We will move in the x direction to mvoe left and right. Which direction, y or z, should we move to be able to move deeper into the scene? Just experiement a bit, and you will soon see which property to choose. Remember, we want to move left, right, forward and back. We don’t move up and down. For now, try moving by plus or minus one unit.

Note: Recalled that we declared both keyMOve and cameraPosition, so you know what those objects look like.

Finally, just after our four part if statement, we move the camera to the new position:

	camera.position.set(cameraPosition.x, cameraPosition.y, cameraPosition.z);

When you are finished you should be able to “jump” right, left, forward and backward. You might experiment with moving smaller increments each time to make the jumps less jarring to the viewer.

NOTE: When the scene is first rendered, the camera may be right in the middle of a cube. This means you will have to “backup” (down arrow) to move away from the cube and see it. If you are standing in the middle of cube, it might be invisible. We will fix all this later, but for now, we have to live with the scene in its half-finished state.

Later you will see more complex code that allows us to move more smoothly through the screen, but this at least helps us get started moving around.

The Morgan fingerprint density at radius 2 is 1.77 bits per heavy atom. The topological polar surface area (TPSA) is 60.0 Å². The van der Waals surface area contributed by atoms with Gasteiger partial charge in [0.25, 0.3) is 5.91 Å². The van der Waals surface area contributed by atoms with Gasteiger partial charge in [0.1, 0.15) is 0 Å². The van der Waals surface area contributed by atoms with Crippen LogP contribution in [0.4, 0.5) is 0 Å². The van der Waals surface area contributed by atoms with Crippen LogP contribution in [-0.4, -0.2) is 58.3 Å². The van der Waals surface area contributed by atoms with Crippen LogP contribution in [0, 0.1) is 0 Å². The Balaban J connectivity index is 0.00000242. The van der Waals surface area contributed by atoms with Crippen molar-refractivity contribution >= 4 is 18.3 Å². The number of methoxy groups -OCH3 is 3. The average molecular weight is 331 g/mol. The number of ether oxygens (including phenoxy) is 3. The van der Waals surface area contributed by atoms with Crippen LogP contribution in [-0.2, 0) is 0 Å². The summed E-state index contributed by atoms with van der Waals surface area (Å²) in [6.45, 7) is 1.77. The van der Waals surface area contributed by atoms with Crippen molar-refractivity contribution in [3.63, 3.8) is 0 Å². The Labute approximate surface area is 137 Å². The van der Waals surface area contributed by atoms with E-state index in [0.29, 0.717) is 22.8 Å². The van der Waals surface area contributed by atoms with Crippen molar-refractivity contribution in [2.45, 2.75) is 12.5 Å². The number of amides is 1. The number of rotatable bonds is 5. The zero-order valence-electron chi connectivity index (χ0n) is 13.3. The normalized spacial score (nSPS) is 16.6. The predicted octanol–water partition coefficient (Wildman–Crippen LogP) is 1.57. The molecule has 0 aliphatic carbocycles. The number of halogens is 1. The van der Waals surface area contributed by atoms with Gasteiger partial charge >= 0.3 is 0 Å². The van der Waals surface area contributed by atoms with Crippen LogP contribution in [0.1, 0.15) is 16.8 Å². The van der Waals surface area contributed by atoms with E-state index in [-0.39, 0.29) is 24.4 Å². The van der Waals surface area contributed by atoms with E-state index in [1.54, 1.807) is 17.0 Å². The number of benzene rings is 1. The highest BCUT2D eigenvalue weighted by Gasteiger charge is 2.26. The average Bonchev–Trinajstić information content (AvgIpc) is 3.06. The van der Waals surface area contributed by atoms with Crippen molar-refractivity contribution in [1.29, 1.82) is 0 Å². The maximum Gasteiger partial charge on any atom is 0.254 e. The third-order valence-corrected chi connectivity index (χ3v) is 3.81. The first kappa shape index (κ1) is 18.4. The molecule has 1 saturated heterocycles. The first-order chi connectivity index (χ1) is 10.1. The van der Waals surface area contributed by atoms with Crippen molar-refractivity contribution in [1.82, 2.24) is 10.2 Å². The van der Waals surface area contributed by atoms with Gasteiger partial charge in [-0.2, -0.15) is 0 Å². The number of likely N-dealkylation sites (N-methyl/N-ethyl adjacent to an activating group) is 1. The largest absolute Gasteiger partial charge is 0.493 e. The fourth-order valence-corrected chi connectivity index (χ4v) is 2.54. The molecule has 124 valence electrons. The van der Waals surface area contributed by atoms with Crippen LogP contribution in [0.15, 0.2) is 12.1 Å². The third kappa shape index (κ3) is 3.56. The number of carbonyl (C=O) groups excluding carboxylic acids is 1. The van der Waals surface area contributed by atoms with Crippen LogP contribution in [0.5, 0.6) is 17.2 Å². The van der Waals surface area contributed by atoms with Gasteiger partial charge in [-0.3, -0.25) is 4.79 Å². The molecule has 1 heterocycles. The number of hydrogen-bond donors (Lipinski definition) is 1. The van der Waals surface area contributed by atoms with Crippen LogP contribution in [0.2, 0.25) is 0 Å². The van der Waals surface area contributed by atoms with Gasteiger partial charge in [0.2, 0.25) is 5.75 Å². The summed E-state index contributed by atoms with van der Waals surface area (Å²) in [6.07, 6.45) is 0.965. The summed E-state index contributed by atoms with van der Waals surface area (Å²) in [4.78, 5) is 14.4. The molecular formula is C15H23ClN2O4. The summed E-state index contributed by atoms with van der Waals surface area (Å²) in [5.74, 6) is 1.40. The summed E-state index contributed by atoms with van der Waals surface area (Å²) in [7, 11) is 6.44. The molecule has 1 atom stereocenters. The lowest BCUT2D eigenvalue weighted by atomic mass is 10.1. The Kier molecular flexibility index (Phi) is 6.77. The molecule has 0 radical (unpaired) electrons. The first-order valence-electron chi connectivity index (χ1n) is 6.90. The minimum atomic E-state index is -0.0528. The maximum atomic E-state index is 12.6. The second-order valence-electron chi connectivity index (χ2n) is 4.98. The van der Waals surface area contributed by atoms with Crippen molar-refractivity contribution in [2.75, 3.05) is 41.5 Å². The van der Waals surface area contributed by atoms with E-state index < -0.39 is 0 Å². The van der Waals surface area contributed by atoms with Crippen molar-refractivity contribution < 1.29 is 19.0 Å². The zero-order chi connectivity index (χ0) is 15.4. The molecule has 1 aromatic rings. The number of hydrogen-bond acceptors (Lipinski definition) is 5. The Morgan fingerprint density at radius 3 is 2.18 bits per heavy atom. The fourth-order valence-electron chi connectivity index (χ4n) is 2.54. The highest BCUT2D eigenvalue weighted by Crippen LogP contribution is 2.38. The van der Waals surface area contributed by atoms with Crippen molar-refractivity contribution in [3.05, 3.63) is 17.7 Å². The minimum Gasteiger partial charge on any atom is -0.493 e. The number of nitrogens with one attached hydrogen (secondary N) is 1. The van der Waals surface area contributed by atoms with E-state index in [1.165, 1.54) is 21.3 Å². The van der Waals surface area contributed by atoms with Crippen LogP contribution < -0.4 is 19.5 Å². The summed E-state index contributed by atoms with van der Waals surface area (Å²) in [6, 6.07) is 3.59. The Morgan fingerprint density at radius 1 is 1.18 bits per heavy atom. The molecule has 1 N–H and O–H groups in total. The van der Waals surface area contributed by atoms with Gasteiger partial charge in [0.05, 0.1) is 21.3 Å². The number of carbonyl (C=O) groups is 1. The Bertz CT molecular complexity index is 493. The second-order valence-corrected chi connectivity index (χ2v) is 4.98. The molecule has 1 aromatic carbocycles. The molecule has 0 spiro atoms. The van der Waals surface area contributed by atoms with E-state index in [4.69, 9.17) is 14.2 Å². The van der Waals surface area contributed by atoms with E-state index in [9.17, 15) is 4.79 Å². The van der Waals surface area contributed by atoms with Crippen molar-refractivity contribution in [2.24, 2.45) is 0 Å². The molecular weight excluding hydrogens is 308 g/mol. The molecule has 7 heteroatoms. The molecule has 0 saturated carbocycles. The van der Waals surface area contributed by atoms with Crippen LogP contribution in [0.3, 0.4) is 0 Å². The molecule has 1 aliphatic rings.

Add More Objects

First, let’s add a few more cubes to the scene. Our goal will be to create a scene that looks something like this:


When you first see the boxes in the scene, they will not have a brown wooden texture on them. Have patience, we will add them in this assignment, just not right away.

To get started, you could create a method called addCubes, based on the addCube method. It would begin something like this:

function addCubes(scene, camera, wireFrame) {
	for (var i = 0; i < 6; i++) {

We would call this method from the constructor, rather than calling addCube. As you recall the invocation of addCube looks like this:

	addCube(scene, camera, wireFrame, 1, 1);

Now from inside addCubes, you want to call addCube, but you will need to do something with the last parameters in order to make the cubes appear in different locations. In fact, you might want to call addCube more than once in your for loop. Perhaps you could hard code one of the last two parameters, and do sometihng with the other one that involved the loop variable i.

After you “walk” down the aisle between the boxes for a bit, you might see something like this:


If you look carefully you can see that there is a small space betwen each box. I’m doing this mostly so that you can clearly see when one box ends and the next starts. In a final version of our game, we might not want to include that space. But for now, its useful. To create the space, just add a small value to the z location of each box. You’ll probably want to pick a value well under 1.0.

Add Textures

The scene in your program right now probably looks a bit like the one in the screen shots, but the boxes have bright colors on them rather than a nice wooden texture. To add the texture, swap out this call to MeshNormalMaterial: